Health and medical professionals know that patients’ experiences with health care vary based on many interconnected aspects. This is why intersectionality offers an understanding of how healthcare providers can recognize how different elements which include race/ethnicity and age, socioeconomic variables, gender and sexual orientation, culture, religion, immigration status, and class – play a role in disadvantaged populations and cause inequities. For instance, a recent report on maternal care has shown that women of Black, and Asian backgrounds, are at a higher risk of dying during the birthing process and receive inadequate healthcare than other races. The report reveals that these disparities result from various structural and socioeconomic factors that interact and raise the mortality rate. A holistic approach, therefore, aids health professionals in understanding the many aspects that cause gender-based disparities in health and help develop effective methods of care.

Moving the focus away from individuals’ behaviors to system procedures and practices allows services to challenge the models of care that see people of ethnic minorities as victims without agency.

In addition, it provides opportunities for health and healthcare providers to understand and tackle the institutional structures and practices that block access to meaningful interaction with those who are marginalized groups and to provide solutions that satisfy their requirements. In addressing health disparities among ethnic groups, Services often focus on how people’s behaviors and backgrounds influence their experiences and access to health healthcare. Moving the focus away from individuals’ behavior to the system’s procedures and practices allows services to challenge the models of care that treat people of ethnic minority backgrounds as victims without agency. Instead, those from ethnic minorities participate actively in their interactions with the services they receive, have an option in their health care, and rely on the resources available to them to understand the health medical system.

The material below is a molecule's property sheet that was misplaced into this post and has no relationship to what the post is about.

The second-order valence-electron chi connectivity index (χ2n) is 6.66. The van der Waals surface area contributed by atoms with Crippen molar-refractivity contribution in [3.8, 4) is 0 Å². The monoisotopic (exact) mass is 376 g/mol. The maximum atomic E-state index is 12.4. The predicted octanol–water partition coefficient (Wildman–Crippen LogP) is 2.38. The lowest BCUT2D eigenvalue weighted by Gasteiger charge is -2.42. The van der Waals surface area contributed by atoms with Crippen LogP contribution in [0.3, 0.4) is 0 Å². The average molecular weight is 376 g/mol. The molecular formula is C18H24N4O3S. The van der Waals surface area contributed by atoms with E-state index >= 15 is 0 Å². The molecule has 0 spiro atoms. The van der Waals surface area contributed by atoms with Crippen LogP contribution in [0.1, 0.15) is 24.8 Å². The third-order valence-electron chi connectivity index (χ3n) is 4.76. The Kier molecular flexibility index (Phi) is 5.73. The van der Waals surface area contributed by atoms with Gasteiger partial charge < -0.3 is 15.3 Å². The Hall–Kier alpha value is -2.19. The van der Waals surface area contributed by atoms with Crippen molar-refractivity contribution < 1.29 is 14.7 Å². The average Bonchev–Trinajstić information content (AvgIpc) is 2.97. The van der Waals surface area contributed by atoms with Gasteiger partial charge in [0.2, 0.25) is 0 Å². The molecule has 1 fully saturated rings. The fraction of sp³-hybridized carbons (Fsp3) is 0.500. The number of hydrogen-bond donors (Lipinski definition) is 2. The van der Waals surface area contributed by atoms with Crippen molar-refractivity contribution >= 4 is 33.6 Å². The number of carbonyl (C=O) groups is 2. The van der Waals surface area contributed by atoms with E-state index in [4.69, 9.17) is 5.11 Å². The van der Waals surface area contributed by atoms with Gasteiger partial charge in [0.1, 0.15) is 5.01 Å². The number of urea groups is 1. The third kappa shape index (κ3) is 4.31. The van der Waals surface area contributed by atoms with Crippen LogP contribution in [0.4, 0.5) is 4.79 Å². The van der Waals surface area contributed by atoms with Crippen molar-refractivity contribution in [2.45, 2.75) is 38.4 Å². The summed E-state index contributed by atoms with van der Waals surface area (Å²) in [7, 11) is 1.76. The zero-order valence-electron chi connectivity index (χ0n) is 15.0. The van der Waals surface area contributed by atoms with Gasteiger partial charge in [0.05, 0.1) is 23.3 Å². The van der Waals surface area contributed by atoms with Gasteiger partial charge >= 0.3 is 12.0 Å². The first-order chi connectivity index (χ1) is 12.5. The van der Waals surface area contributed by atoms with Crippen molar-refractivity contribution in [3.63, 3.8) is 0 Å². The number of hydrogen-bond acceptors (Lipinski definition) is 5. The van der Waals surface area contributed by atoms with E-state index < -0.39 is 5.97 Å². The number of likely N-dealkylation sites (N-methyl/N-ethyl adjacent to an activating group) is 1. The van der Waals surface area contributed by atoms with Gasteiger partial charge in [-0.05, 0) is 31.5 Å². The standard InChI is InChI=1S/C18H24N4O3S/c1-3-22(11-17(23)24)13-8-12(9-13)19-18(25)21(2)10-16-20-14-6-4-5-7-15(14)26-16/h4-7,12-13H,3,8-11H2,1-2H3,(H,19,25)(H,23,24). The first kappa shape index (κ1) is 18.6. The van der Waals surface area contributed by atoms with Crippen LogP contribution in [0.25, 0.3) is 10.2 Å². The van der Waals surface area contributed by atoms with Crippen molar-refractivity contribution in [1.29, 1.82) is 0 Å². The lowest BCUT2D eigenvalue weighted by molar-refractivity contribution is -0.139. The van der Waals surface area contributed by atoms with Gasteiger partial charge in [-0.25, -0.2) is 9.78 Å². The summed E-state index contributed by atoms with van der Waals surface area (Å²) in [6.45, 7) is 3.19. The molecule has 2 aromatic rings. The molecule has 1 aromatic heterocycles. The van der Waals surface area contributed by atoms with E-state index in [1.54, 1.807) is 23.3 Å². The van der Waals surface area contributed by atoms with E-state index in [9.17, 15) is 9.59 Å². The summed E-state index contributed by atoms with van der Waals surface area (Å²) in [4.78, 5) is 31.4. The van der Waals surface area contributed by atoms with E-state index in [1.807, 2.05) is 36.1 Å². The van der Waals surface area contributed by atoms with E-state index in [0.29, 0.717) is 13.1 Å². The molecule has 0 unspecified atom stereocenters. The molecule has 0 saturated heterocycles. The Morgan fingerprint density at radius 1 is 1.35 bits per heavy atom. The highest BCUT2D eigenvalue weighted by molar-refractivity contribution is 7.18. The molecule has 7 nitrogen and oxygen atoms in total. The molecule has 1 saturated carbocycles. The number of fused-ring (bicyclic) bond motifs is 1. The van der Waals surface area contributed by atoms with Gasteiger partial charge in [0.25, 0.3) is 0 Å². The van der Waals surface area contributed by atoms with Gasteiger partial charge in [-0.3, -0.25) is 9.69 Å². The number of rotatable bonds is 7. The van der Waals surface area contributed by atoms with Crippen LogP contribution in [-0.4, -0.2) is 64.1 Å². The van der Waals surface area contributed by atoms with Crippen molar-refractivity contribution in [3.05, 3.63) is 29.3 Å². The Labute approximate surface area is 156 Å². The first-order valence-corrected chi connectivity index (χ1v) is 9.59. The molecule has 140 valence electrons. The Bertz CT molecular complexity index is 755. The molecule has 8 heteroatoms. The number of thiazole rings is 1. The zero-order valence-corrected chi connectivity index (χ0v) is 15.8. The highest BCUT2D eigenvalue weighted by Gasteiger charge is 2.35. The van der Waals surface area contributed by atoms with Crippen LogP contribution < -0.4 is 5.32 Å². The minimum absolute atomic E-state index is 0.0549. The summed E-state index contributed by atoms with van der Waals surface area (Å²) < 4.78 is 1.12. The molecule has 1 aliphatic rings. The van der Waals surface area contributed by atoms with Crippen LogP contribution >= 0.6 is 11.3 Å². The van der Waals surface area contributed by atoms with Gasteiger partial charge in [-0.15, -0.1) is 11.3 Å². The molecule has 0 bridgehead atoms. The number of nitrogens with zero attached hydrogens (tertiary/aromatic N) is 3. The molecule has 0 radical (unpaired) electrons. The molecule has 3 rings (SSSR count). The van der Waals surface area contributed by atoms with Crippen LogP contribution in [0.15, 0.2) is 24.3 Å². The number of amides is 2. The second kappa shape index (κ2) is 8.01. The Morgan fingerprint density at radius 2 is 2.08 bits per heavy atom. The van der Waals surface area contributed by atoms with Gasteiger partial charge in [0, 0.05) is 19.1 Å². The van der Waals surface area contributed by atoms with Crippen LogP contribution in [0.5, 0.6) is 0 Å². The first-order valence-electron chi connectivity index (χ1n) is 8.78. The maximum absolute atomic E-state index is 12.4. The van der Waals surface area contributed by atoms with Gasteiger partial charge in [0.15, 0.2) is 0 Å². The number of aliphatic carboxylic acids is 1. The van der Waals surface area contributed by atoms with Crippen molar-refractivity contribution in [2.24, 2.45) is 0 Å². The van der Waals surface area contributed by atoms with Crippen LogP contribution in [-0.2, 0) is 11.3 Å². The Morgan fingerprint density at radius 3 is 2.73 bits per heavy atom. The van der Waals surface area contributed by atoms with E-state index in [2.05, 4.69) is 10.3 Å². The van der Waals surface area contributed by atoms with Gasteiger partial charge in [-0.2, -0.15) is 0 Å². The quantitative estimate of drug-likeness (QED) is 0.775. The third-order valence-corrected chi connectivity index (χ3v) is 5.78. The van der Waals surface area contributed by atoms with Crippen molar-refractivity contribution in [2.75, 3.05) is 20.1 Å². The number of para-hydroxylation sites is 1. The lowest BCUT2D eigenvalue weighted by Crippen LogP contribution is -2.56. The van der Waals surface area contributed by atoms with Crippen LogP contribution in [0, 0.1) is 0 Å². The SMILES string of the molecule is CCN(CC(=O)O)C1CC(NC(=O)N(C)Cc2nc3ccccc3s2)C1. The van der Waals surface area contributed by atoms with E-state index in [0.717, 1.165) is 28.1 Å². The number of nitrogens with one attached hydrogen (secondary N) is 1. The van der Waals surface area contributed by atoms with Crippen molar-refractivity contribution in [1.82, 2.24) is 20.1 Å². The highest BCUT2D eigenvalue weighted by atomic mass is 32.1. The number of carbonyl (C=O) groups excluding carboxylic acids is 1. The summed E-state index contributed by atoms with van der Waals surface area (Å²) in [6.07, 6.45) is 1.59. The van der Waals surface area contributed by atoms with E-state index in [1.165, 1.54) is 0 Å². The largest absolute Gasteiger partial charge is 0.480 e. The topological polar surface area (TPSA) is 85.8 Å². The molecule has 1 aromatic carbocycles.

After many discussions, we both agreed that while concepts and terminology might evolve as time passes, the fundamentals of working with those with lived experience that is not considered part of society will always remain an important consideration. The organizations must consider the meaning of using an intersectional lens to create an inclusive space that allows services to engage marginalized communities whose voices aren’t recognized authentically.